Throughout this textbook we illustrate the effects of many transactions using the format of a two-column general journal. This format is ideal for textbook illustrations, as it all lows us to concisely show the effects of any type of business transactions
But while general journal entries are useful for our purposes, they are not the most efficient way for a business to record routine transactions. A supermarket, for example, may sell 10,000 to 15,000 items per hour. Clearly, it would not be practical to make a general journal entry to record each of these sales transactions. Therefore, most businesses use special journals, rather than a general journal, to record routine transactions that occur frequently,
Special-Jouruals Provide Speed and Efficiency
A special journal is an accounting record or device designed to record a specific type of routine transaction quickly and efficiently.
Some special journals are maintained by hand. An example is the check register in your personal checkbook. If properly maintained, this special journal provides an efficient record of all cash disbursements made by check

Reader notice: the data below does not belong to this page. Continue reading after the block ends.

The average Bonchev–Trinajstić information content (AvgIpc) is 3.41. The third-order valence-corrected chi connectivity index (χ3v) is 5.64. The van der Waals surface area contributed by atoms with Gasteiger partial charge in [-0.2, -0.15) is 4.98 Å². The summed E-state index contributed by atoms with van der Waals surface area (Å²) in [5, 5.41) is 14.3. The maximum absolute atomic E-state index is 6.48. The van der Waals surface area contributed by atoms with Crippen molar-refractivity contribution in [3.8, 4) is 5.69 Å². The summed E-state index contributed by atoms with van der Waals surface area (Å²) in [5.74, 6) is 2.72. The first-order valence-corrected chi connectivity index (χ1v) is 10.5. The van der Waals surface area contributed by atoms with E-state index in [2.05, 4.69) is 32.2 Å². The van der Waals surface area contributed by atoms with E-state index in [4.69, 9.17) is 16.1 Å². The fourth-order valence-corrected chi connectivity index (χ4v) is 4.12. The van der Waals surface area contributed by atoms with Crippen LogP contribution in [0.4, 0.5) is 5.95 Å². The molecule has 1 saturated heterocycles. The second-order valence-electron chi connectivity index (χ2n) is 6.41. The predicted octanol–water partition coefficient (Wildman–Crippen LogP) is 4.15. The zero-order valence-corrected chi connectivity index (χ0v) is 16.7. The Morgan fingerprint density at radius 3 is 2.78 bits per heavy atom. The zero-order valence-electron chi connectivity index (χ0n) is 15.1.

But many special journals are highly automated. Consider the polnt-of-sale (POS) terminals that you see in supermarkets and large retail stores. These devices record sales transactions and the related cost of goods sold as quickly as the bar-coded merchandise
can be passed over the scanner
Let us stress that the accounting principles used in special journals are the same as those used for transactions recorded in a general journal. The differences lie in the recording techniques, not in the information that is recorded. Remember also that special journals are highly specialized in terms of the transactions they can record. Thus every business still needs a general journal to record transactions that do not fit into any of its special journals, including, for example, adjusting entries, closing entries, and unusual events such as a loss sustained from a fire